Per serving: 144 calories (62 percent from fat), 10.7 g fat (1.5 g saturated, 7.4 g monounsaturated), 0 mg cholesterol, 3.5 g protein, 11 g carbohydrate, 4 g fiber, 651 mg sodium.

Source: Both recipes adapted from “Brassicas” by Laura B. Russell (Ten Speed Press, $23).


pmazzei@MiamiHerald.com

On Saturdays when I open a boxful of fresh, local produce from my CSA, there is at least one vegetable I don’t recognize. Even after learning a vegetable’s name, what to do with it?

Lots, according to Brassicas: Cooking the World’s Healthiest Vegetables, a new cookbook from Laura B. Russell.

• Sautéed Spring Turnips with Their Greens required a couple of ingredients I had never cooked with: cider vinegar and Black Forest ham. I had the white turnips the recipe called for but not their greens, so I used kale, grateful that Russell listed it as a substitute.

On my stove, sautéing on medium-high caused too much splatter, so I turned down the heat a little. The recipe didn’t say for how long the turnips and greens would keep, but I made them a day ahead and re-heated them on the stove, and they were lovely.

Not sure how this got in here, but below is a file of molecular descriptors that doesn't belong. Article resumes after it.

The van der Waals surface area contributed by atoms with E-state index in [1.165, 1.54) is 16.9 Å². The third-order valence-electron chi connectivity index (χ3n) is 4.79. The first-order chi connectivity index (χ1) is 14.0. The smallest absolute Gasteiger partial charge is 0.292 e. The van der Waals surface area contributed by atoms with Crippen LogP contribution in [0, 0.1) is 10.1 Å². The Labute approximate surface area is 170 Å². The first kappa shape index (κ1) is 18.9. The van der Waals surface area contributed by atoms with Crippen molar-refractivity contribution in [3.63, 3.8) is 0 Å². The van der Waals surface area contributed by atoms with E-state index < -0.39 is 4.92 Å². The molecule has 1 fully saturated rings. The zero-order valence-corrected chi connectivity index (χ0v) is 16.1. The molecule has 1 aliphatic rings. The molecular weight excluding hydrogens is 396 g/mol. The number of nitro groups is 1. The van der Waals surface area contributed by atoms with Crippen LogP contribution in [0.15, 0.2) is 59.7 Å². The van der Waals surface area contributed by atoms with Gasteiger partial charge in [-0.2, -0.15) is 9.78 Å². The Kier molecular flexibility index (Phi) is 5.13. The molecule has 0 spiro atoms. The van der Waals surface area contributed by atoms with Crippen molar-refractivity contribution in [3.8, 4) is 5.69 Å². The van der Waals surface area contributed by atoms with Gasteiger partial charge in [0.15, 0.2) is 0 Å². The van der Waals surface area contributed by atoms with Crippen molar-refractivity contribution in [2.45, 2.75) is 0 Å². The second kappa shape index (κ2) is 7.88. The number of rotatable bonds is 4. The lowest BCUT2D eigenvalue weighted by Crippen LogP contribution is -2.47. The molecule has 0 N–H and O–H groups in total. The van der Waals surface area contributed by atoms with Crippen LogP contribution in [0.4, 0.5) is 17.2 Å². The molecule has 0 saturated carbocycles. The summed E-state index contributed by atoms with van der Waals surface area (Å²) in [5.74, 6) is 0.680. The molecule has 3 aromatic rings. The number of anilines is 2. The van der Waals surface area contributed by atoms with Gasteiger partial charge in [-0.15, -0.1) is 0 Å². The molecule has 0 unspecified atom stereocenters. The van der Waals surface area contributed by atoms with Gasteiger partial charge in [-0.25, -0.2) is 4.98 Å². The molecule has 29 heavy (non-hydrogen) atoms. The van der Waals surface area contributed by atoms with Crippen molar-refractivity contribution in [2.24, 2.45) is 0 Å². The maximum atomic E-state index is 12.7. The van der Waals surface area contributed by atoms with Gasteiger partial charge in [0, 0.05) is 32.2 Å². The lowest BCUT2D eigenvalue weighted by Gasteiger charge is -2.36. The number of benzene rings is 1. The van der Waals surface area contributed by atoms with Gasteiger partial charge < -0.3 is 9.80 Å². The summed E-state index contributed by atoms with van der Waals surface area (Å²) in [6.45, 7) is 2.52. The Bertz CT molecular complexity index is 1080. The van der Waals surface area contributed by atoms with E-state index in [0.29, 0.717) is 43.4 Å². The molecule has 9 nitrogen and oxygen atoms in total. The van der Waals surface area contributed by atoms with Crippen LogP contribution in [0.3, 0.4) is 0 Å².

• Romanesco Summer Salad had me somewhat skeptical about eating cauliflower cold. (Russell acknowledges the veggie gets a bad rap: “Poor cauliflower, so underrated, so underappreciated,” she writes.)

To soften the Romanesco florets, the recipe says to cook them for two to three minutes in boiling water, which I found was just enough. Mixed with bell pepper, sliced onion, dill and capers, cool cauliflower made a refreshing salad.

The vinaigrette, however, really got the salad to sing. It also gave good use to a forgotten jar of whole-grain Dijon (mustard doesn’t get old, right?) in my fridge. I should have made double.

By the Book checks out recipes from new cookbooks. Patricia Mazzei is a Miami Herald staff writer.

Read more Food stories from the Miami Herald

  •  
 <span class="cutline_leadin">Spices galore: </span>Chipotle carrot soup topped with cumin roasted chickpeas.

    Cooking

    Spices of life: Seasonings every home cook should have in their pantry

    From adobo to za’atar, 26 spices to lively up your every meal. Plus: Where to find them.